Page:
Is Your Fire Alarm System Fully Operational?

Your fire alarm system is intended to protect you, your business, and your assets, but just because it looks like it’s working properly doesn’t mean it is. Some impairments cannot be noticed without proper inspection. Dust, dirt, and improper maintenance procedures can compromise the operation of your fire alarm, so it is essential that you inspect, maintain, and test your fire alarm system to keep it at optimal performance.

The number one question you’re probably asking right now is, “How often should these things be done?” Fire alarm system inspections by certified inspectors are required by law for businesses annually; however, several things must be inspected and maintained on a regular basis. For fire alarm systems unmonitored for alarm, supervisory, and trouble signals, the fuses, interfaced equipment, lamps and LEDs, and the primary power supply must be visually inspected weekly. For fire alarm systems monitored for alarm, supervisory, and trouble signals, the fuses, interfaced equipment, lamps and LEDs, and the primary power supply must be inspected initially and annually. Lead-acid and primary dry cell batteries must be checked monthly, while nickel-cadmium and sealed lead-acid batteries must be inspected semiannually. Control unit trouble signals must be visually inspected weekly, along with fiber-optic cable connections, emergency voice/alarm communications equipment and remote annunciators. Additionally, initiating devices such as fire alarm boxes, heat detectors, radiant energy fire detectors, smoke detectors, supervisory signal devices, and waterflow devices must be visually inspected weekly, according to the NFPA 72.

Your next question may be, “How often should my fire alarm and its components be tested by a certified professional?” For building systems connected to a supervising station, the functions, fuses, interfaced equipment, lamps and LEDs, primary power supply, and transponders must be tested annually, but if the building system is not connected to a supervising station, these components must be tested quarterly. A battery charger test for lead-acid type batteries, nickel-cadmium type batteries, and sealed lead-acid type batteries must be tested annually. A discharge test must be done semi-annually on lead-acid type batteries, and annually for nickel-cadmium type batteries and sealed lead-acid type batteries. Specific gravity tests must be done semi-annually for lead-acid type batteries, and a load voltage test for nickel-cadmium type and sealed lead-acid type batteries must be done semi-annually. For primary type dry cell batteries, a load voltage test must be completed monthly. Fiber-optic cable powers, control unit trouble signals, emergency voice/alarm communications equipment, and remote annunciators must be tested annually. Heat detectors, fire alarm boxes, and system smoke detectors must be tested annually. Radiant energy fire detectors and waterflow devices must be tested semi-annually, and supervisory signal devices must be tested monthly.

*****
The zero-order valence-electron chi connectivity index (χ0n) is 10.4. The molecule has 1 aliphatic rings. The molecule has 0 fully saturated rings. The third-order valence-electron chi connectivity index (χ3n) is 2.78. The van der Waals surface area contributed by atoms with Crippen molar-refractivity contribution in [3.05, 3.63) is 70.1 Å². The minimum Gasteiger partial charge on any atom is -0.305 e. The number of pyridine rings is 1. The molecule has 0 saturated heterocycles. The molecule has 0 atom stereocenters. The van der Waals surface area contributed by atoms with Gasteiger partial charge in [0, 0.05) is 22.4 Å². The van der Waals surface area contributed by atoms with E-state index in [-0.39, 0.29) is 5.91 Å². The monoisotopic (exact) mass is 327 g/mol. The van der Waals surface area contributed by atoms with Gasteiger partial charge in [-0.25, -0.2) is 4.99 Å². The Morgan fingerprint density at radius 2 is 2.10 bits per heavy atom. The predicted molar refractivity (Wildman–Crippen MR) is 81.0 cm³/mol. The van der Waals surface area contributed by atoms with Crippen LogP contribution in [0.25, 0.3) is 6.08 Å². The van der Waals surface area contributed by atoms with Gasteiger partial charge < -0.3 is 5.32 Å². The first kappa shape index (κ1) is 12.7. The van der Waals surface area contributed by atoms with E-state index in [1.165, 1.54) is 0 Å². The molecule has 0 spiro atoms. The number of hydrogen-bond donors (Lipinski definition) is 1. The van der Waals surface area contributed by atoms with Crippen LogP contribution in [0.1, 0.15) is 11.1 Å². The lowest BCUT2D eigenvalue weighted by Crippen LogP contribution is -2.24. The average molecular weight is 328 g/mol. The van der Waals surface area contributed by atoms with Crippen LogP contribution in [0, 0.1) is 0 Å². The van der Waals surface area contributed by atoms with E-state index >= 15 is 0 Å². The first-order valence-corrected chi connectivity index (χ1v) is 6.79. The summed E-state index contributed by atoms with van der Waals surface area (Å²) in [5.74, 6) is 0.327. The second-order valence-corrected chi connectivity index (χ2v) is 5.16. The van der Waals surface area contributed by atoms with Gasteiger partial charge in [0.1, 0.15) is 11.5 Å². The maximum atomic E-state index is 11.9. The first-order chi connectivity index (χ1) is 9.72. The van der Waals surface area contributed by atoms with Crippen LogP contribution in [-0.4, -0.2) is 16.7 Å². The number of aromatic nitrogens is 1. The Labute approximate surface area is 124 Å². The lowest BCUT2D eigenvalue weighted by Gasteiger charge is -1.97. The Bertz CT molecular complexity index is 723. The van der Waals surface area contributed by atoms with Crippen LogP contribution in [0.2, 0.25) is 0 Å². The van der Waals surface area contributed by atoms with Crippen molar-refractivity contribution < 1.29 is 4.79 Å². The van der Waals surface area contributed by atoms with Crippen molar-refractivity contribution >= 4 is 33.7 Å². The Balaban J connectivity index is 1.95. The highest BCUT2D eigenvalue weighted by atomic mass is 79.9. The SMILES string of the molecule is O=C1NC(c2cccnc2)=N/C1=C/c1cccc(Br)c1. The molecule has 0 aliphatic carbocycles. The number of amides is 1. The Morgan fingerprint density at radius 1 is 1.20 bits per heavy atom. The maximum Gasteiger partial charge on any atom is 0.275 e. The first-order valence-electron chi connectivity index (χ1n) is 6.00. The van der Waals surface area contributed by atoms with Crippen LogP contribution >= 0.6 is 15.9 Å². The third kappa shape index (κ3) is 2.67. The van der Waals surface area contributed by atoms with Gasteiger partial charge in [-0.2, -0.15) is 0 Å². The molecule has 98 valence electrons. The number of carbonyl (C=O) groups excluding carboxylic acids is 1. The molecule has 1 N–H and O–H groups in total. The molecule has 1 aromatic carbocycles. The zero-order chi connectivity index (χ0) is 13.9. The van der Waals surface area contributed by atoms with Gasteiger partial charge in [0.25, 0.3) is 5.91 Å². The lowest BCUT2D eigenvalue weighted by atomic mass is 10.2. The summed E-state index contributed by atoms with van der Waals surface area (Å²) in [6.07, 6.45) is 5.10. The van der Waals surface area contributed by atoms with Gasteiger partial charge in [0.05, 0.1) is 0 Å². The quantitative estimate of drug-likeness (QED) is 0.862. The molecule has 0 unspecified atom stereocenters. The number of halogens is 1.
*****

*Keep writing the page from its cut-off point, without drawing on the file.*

Once a Certified Professional finishes your inspection proper documentation is necessary. An inspection tag shall be attached to each fire protection system near the main control panel, or other such appropriate and visible location as determined by the fire code official. The annual inspection tag shall contain the following information:

  • The individual performing the work and the State Fire Marshal installer certification number(s)
  • Date of Test
  • Results of inspection and test
  • Deficiencies or impairments noted

Records of all system inspections, tests, and maintenance required by the referenced standards shall be maintained on the premises for a minimum of 3 years (unless otherwise provided for by law or regulation) and shall be copied to the fire code official upon request.

These standards are the minimum requirements. Each fire alarm system is created differently, thus it will require different inspections and tests. Your insurance company and/or Accrediting Agency may also require additional inspections and tests. This information may be overwhelming; however, it is important to ensure your fire alarm and all of its components are working properly to prevent fires from damaging your business and to protect you and your assets. This is only for your safety and the safety of your business.